It happens all the time in fandom. You’ve been watching something awesome, reading something, whatever, and it turns out that the creator said something racist or there’s an episode which really sucks in the way it treats women, or… And suddenly, everyone’s talking about it, being critical about it, and telling you that you should stop liking it. Sometimes it even feels like they’re attacking you when they attack this thing that you love, because it questions your taste, your discernment, your personal views.

Stop a moment.

There will be people who are saying ‘Supernatural fans are all scum because [xyz]’, or ‘how can you support a man who says gay people should be shot?’ or ‘how dare you like this thing which appropriates my culture?’ You can’t win an argument with them: they’ve weighed in on the liking-problematic-things issue and decided that once a thing crosses a certain line, they can’t/won’t like it, they can’t/won’t support it, etc. That’s their decision and if they won’t leave you alone about it, I suggest blocking/muting, because arguing with them isn’t going to go anywhere.

But is it okay to like problematic things?

Yes. Yes, it is. Look: no one is perfect, everybody has some prejudice or pet peeve or even a trauma in their past which makes them act in a certain way. Everyone. As long as you acknowledge that, as long as you’re okay with criticism of the things you love, and you don’t just want to close your eyes and pretend it’s not there, then go right ahead. I like the MCU, but I’m not going to pretend that it doesn’t bother me that we’re low on female Avengers and somehow it’s more important to introduce Spider-man for the gazillionth time than it is to give us Carol Danvers just once. I like Jeremy Renner’s acting work, but I don’t appreciate his comments on Black Widow. I like Jacqueline Carey’s work, but I’m also aware that the exoticisation of various cultures is a problem.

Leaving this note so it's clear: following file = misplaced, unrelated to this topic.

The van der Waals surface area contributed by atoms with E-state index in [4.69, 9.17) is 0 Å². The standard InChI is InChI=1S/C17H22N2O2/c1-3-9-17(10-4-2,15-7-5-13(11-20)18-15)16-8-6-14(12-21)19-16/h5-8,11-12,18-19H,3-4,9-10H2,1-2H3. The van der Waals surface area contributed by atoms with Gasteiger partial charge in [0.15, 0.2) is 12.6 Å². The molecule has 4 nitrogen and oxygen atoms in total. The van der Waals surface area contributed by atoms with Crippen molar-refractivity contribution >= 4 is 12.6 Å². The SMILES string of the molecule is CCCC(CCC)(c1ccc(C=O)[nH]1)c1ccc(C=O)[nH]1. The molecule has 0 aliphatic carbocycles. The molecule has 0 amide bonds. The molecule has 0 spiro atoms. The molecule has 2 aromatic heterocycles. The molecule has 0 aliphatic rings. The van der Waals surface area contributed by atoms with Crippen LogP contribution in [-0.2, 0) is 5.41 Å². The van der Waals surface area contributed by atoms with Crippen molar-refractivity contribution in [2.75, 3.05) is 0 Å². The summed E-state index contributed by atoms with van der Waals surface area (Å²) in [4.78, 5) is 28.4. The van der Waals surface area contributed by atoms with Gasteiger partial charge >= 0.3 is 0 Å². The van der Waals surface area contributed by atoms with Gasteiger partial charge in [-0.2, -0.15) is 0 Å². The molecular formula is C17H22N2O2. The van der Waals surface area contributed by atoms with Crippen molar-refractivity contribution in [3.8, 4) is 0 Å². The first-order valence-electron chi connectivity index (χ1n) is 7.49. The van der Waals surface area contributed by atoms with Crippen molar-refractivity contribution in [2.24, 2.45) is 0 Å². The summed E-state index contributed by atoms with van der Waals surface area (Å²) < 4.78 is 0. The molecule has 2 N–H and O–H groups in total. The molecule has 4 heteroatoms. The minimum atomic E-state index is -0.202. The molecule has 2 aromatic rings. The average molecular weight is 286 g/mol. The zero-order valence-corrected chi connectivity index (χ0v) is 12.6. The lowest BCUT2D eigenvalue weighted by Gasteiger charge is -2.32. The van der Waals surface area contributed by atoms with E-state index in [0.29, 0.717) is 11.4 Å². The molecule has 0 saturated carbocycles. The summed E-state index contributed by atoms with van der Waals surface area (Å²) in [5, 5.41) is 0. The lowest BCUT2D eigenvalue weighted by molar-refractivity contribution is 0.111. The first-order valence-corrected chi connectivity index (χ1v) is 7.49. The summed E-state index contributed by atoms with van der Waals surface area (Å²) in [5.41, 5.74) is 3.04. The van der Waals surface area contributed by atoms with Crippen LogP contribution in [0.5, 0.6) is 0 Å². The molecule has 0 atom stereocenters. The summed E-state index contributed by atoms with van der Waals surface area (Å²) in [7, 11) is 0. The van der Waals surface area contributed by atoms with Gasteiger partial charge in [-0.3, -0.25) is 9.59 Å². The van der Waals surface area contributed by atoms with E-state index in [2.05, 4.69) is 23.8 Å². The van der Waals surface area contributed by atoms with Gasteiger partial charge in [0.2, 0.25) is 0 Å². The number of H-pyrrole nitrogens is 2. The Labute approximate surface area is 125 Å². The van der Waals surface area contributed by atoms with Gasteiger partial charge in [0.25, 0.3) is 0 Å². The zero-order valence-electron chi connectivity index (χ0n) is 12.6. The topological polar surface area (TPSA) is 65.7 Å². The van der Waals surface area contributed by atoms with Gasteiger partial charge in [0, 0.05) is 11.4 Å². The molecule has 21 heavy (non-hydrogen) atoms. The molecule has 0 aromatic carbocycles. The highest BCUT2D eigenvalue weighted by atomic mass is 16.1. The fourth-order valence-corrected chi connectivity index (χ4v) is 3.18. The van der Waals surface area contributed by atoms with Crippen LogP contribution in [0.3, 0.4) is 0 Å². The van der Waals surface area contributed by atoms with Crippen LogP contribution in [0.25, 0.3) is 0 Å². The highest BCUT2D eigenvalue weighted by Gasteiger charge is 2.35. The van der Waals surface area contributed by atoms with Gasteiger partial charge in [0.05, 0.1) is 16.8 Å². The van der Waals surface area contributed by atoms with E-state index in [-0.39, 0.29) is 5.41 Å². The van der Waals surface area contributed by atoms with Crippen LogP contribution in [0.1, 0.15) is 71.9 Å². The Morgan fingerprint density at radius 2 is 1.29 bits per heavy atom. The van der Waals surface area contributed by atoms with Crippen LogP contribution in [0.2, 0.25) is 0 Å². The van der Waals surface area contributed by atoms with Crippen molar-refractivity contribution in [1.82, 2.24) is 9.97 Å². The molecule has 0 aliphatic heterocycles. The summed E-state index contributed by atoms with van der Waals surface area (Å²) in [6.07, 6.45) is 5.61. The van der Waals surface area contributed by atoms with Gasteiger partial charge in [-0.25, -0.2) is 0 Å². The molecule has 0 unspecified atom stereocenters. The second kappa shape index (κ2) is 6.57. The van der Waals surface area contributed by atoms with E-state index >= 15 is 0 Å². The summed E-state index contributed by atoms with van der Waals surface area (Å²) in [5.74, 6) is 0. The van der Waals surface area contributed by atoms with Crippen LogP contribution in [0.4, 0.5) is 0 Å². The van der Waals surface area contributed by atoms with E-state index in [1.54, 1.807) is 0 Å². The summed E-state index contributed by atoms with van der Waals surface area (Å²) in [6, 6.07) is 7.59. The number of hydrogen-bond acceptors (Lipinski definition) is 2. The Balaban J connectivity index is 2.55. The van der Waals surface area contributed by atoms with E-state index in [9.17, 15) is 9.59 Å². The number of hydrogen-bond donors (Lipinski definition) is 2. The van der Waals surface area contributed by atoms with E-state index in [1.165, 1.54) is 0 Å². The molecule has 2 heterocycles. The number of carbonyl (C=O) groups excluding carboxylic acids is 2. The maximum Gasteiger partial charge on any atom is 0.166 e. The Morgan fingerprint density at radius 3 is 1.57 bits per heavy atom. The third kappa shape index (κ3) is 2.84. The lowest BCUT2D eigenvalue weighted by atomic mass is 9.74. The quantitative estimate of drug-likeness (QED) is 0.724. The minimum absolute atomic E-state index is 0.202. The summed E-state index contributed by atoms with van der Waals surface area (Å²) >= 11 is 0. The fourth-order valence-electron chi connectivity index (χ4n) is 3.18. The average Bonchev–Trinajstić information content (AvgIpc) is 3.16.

And then there’s the fact that people change. There are still feuds going on in science fiction fandom from Racefail ’09. People who won’t speak to each other, who’ve blacklisted each other, and yet stand on the same side of current debates about the Hugos. It’s difficult to know how to navigate that as a reader: is it okay to like Elizabeth Bear? Sarah Monette? They’re saying the right things now, but there are clearly still grudges in fandom, feelings that some people should have apologised or apologised better or perhaps even that no apology will be enough. Is it okay to like Benjanun Sriduangkaew’s work after the discovery of her identity as Requires Hate/Winterfox?

I was worrying about this for a while, once I realised that Katherine Addison was Sarah Monette, and I knew the name because of Racefail ’09. When I realised that the first time I’d heard of some Tor editors was during that whole debacle and that maybe I wasn’t entirely happy that things had changed there. When I realised that X was friends with Y and Y had said some seriously problematic stuff at some point.